Asked whether he has public health concerns around the use of pepper spray on a city street, Strang wouldn’t comment.

But I would say that we need to step back and look at how we do things moving forward, understanding there’s there’s reasons why people are out on the street without any homes,” he said.

“How do we work together to build solutions to understand that they’re going to work for people? And if people are saying the solutions that are given to them are not going to work for them, then we need to understand what is going to work for them and work collectively across communities to try to get those solutions in place.”

Aside from somehow increasing housing supply at a time when Halifax Regional Municipality is approving more units than ever, Houston was unable to name any short- or long-term solutions.

New cases

Additionally, the province announced 17 new cases of COVID-19 over the past three days, Friday, Saturday, and Sunday.

Eleven of the new cases are in Nova Scotia Health’s Central Zone — six are related to travel and five are close contacts of previously reported cases.

Four of the new cases are in the Northern Zone and are close contacts of previously reported cases.

Two of the new cases are in the Western Zone and are related to travel. .

Most of the other usual daily data we provide in these updates — the demographics of new cases, the number of active cases, recoveries, hospitalizations, deaths, and vaccine distribution — were not available today.


Vaccination

Vaccination data were not available today.

This afternoon, Mount Saint Vincent University announced that “all students, faculty and staff to be fully vaccinated against COVID-19 as soon as possible and by October 13 at the latest. Proof of vaccination will be required. Those who choose not to be vaccinated for medical, religious or cultural reasons must be tested for COVID-19 twice a week.”

Most of the drop-in vaccination clinics have closed, but there are three drop-in vaccination clinics this week — at Parrsboro Regional High School, Pugwash District High School, and Advocate District School — perhaps indicating where vaccination rates are lagging. You can find dates and times here.

Also, Strang said today that the number of pharmacy-based vaccination clinics is being reduced, although there were still be seven-days-a-week availability in all communities.

People 12 years old and older can also book a vaccination appointment here.

People in rural areas who need transportation to a vaccination appointment should contact Rural Rides, which will get you there and back home for just $5. You need to book the ride 24 hours ahead of time.


Demographics

No demographic data are available today.


Testing

Nova Scotia Health labs completed 2,978 tests on Friday, 3,123 tests on Saturday, and 2,434 tests on Sunday. This does not include the antigen testing administered at the pop-up testing sites. Strang said today that the province will soon be ending widespread testing of asymptomatic people, but there will still be testing of asymptomatic travellers and targeted testing at worksites.

You do not need a health card to get tested.

Pop-up testing (antigen testing) is for asymptomatic people over 16 who have not been to the potential COVID exposure sites (see map below); results usually within 20 minutes. Pop-up testing has been scheduled for the following sites:

Monday
Halifax Convention Centre, noon-7pm
Cole Harbour legion, 11:30am-7pm
Mount Uniacke Legion, 11:30am-7pm

Tuesday
Halifax Convention Centre, noon-7pm
Cole Harbour legion, 11:30am-7pm
Mount Uniacke Legion, 11:30am-7pm

Wednesday
Halifax Convention Centre, noon-7pm
Alderney Gate, 10am-2pm
Dartmouth Summer Sunshine Series, 6-8pm
Cole Harbour legion, 11:30am-7pm
Bedford Legion, 11:30am-7pm

Thursday
Halifax Convention Centre, noon-7pm
Alderney Gate, 10am-2pm
Cole Harbour legion, 11:30am-7pm
Bedford Legion, 11:30am-7pm

Friday
Cole Harbour legion, 11:30am-7pm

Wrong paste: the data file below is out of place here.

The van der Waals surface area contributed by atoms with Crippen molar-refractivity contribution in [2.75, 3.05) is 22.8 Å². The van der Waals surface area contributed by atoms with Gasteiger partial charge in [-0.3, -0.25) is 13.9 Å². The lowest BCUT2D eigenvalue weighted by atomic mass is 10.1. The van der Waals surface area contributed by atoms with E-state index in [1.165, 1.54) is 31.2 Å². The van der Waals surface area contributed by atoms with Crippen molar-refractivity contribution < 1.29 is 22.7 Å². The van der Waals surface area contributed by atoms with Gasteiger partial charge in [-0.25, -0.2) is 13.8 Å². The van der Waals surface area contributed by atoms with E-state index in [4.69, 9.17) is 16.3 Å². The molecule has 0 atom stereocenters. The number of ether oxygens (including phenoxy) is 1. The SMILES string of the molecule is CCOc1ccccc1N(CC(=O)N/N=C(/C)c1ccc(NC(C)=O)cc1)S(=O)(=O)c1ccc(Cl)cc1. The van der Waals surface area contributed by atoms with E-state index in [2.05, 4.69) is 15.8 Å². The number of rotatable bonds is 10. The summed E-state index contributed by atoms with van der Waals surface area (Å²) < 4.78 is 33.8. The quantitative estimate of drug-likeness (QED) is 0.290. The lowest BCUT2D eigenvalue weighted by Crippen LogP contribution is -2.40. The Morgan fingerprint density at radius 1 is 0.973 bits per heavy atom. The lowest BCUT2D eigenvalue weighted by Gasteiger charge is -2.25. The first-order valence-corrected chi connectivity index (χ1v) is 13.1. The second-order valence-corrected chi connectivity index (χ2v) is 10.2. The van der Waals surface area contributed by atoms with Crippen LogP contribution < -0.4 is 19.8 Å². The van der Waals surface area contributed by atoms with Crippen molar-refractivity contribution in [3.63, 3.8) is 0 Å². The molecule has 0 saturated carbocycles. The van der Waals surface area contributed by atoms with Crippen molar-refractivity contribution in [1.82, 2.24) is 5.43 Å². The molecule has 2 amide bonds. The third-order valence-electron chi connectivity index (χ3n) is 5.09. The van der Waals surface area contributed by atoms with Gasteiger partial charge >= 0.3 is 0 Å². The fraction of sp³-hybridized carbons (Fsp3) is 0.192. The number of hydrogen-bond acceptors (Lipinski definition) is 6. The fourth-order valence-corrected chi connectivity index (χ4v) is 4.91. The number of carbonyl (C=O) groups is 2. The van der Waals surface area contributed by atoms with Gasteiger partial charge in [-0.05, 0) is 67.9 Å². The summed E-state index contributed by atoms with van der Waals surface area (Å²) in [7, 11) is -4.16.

Bedford Legion, 11:30am-7pm

You can volunteer to work at the pop-up testing sites here or here. No medical experience is necessary.

You can also get PCR testing at the Nova Scotia Health labs by going here. Appointments can be made for the IWK, or for various locations in each of the health zones (appointments may not be available at each site).


Potential exposure advisories

Nova Scotia Health issued quite a few potential COVID exposure advisories over the weekend.

We’ve collected all the active advisories for potential COVID exposures on bus routes and flights here.

The updated potential COVID exposure advisory map is below; you can zoom in and click on the coronavirus icons to get information about each site.


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Zane Woodford

Zane Woodford is the Halifax Examiner’s municipal reporter. He covers Halifax City Hall and contributes to our ongoing PRICED OUT housing series. Twitter @zwoodford

Tim Bousquet

Tim Bousquet is the editor and publisher of the Halifax Examiner. Twitter @Tim_Bousquet Mastodon

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5 Comments

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  1. I was very pleased to see the reporters in the room holding Mr. Houston’s feet to the fire with regards to the housing crisis; wanting to increase housing stock as a way to attack the root cause of the crisis makes sense to me at least conceptually, but with the way things are right now in Halifax, not having a short-term fix kind of feels like treating a person’s cancer while they’re about to expire from dehydration.

  2. I have never voted Conservative but I was impressed with him today. He is definitely not camera shy at all. I hope he does well because the next four years we will be miserable. He has shown today at least he will follow public health protocol which is important to some. I want to know more I was disappointed that we did not hear about the teachers who are teaching 12 and under? If you are a Parent of a 9 year you need to know your child has at least a teacher who is vaccinated or am I being over protective?

    1. No. You have the correct attitude. Ask away ad don’t give up. Public sector employees are working for you, your children and the rest of us.

    1. Reporters were never identified in pre-COVID scrums, which were usually held outside the legislative chamber as the ministers were leaving. We’d just bombard the ministers with questions, no organization at all to it. With COVID came a limited number of reporters in the briefing room, and at first it was still a free-for-all. Then they brought in the telephones, with no reporters in the room at all, and it was necessary to name the reporter to know who was next with a question. Today’s briefing was the start of the return to the old ways of doing things.